Yesterday, I desperately hoped that the Cubs were making the Sveum decision for the right reasons. Theo Epstein’s statement yesterday allayed many of my concerns but today Gordon Wittenmeyer wrote this,
Cubs chairman Tom Ricketts and business president Crane Kenney are said to have pushed strongly for Girardi.
But despite my fears yesterday, I have heard enough both on and off the record from multiple sources to suggest that this is not true at all — at least not in the manner in which it’s implied. For one, we know that Epstein left the Red Sox in large part because of ownership interference and Ricketts would not risk eventually losing him by making the same mistake. He is supporting Theo Epstein in every way in this managerial search (including financially) — but he is not influencing his decisions.
What I can believe is that Ricketts, like many people, is quite fond of Joe Girardi and perhaps he has made his preference known, but the decision is 100% on Epstein and Hoyer.
As it should be.
I’ve said time and time again that the curse of the Cubs stems not from a goat, but from 100 years of bad ownership that a) had a different, more marketing based agenda, or b) were more interested in raising the financial value of the franchise, or c) simply did not fully support the team financially. The common thread with all the owners has been that winning a World Series has not been a priority. In that light, maybe it’s no surprise that the Cubs haven’t accidentally stumbled upon a World Series Championship in the last century or so.
Ricketts gets it, though. He handed Theo the reins and stepped aside and let him make the decisions and, just as importantly, is there to support him when it’s something that Theo really wants. He went above and beyond to try and snatch Anibal Sanchez from the Tigers, even flying out to make sure the Cubs made the highest bid possible. I also expect Ricketts to continue to support Theo financially for any player that fits the team’s long term plan, such as the potential pursuit of Masahiro Tanaka this winter.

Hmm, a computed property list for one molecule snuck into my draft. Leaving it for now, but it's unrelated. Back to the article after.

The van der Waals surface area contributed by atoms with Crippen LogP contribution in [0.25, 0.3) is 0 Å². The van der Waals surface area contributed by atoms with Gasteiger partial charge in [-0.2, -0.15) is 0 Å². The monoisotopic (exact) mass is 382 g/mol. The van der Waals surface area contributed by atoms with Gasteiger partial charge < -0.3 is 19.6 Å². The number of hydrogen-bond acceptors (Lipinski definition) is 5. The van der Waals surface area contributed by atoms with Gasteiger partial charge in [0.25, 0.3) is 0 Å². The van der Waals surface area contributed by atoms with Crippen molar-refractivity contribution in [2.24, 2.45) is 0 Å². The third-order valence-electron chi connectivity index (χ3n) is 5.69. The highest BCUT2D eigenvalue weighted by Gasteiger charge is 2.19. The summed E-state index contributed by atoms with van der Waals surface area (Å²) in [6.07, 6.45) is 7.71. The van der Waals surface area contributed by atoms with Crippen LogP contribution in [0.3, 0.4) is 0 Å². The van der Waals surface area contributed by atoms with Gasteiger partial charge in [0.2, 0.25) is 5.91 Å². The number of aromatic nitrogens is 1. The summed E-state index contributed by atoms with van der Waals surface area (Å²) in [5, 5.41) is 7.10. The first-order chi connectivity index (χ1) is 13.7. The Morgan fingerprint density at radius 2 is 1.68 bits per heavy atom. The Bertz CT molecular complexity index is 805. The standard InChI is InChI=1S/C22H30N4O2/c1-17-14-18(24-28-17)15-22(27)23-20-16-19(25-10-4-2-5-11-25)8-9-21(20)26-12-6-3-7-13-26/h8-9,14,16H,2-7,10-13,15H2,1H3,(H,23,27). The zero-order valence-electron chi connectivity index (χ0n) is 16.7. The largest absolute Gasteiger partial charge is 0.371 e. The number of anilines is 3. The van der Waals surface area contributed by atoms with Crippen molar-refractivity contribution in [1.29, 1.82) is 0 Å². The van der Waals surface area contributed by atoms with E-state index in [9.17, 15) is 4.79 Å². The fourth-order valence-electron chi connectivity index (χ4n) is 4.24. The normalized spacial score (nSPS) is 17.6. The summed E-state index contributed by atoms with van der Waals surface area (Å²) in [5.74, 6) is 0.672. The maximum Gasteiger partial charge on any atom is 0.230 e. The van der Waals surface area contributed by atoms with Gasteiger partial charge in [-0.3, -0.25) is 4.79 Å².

He has supported a rebuild from the bottom up that has yet to surface at the MLB level. That is no small thing for an owner to do because it is a long term investment at the cost of short term revenue. When I spoke to Ricketts shortly before the Theo Epstein hire, he laid out a long term plan that included a greater investment in the draft and the farm system as well as a bigger focus on the international market, including their Dominican Academy that looks to do more than just teach players baseball. He has followed through on everything he said he would. And then he picked out the guy who he felt could best execute his long term view in Epstein. It’s an ambitious, big picture investment that Cubs fans have not seen in their lifetimes and I think both sides want to see it through.
What’s more, the plan has been successful. The Cubs have built one of the strongest farm systems in baseball and have become a major player in the international market, even if both have yet to bear much fruit at the MLB level — but it’s getting closer.
I have no reason to believe that Ricketts would abandon his long term plan — a plan which he fully knew might make it rough for a couple of years. Make no mistake, he knew exactly what he was getting into. The losing, the drop in attendance is not what they had hoped for — but it was also not unexpected.
It is no different now with the managerial hire. It is Theo’s decision all the way, with Ricketts there to support him if he needs it.